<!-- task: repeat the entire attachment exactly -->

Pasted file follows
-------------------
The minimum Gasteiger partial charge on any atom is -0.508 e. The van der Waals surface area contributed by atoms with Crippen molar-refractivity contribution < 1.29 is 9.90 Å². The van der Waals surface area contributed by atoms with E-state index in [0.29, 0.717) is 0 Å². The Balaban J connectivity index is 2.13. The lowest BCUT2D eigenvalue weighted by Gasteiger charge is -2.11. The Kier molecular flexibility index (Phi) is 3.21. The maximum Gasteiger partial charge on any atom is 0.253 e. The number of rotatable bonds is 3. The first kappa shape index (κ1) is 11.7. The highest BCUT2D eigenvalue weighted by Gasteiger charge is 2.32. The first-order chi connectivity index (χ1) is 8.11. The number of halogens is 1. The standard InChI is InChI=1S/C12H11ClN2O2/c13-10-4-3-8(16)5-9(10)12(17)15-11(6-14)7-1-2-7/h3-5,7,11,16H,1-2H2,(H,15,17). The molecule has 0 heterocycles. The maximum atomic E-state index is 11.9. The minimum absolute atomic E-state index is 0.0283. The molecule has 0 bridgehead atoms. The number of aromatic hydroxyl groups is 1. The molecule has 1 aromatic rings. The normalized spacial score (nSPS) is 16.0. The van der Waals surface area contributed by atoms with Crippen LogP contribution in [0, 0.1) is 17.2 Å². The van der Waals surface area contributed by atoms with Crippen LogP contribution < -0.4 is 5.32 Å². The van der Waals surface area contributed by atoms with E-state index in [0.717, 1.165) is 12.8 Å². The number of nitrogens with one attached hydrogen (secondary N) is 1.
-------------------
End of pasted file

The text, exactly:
The minimum Gasteiger partial charge on any atom is -0.508 e. The van der Waals surface area contributed by atoms with Crippen molar-refractivity contribution < 1.29 is 9.90 Å². The van der Waals surface area contributed by atoms with E-state index in [0.29, 0.717) is 0 Å². The Balaban J connectivity index is 2.13. The lowest BCUT2D eigenvalue weighted by Gasteiger charge is -2.11. The Kier molecular flexibility index (Phi) is 3.21. The maximum Gasteiger partial charge on any atom is 0.253 e. The number of rotatable bonds is 3. The first kappa shape index (κ1) is 11.7. The highest BCUT2D eigenvalue weighted by Gasteiger charge is 2.32. The first-order chi connectivity index (χ1) is 8.11. The number of halogens is 1. The standard InChI is InChI=1S/C12H11ClN2O2/c13-10-4-3-8(16)5-9(10)12(17)15-11(6-14)7-1-2-7/h3-5,7,11,16H,1-2H2,(H,15,17). The molecule has 0 heterocycles. The maximum atomic E-state index is 11.9. The minimum absolute atomic E-state index is 0.0283. The molecule has 0 bridgehead atoms. The number of aromatic hydroxyl groups is 1. The molecule has 1 aromatic rings. The normalized spacial score (nSPS) is 16.0. The van der Waals surface area contributed by atoms with Crippen LogP contribution in [0, 0.1) is 17.2 Å². The van der Waals surface area contributed by atoms with Crippen LogP contribution < -0.4 is 5.32 Å². The van der Waals surface area contributed by atoms with E-state index in [0.717, 1.165) is 12.8 Å². The number of nitrogens with one attached hydrogen (secondary N) is 1.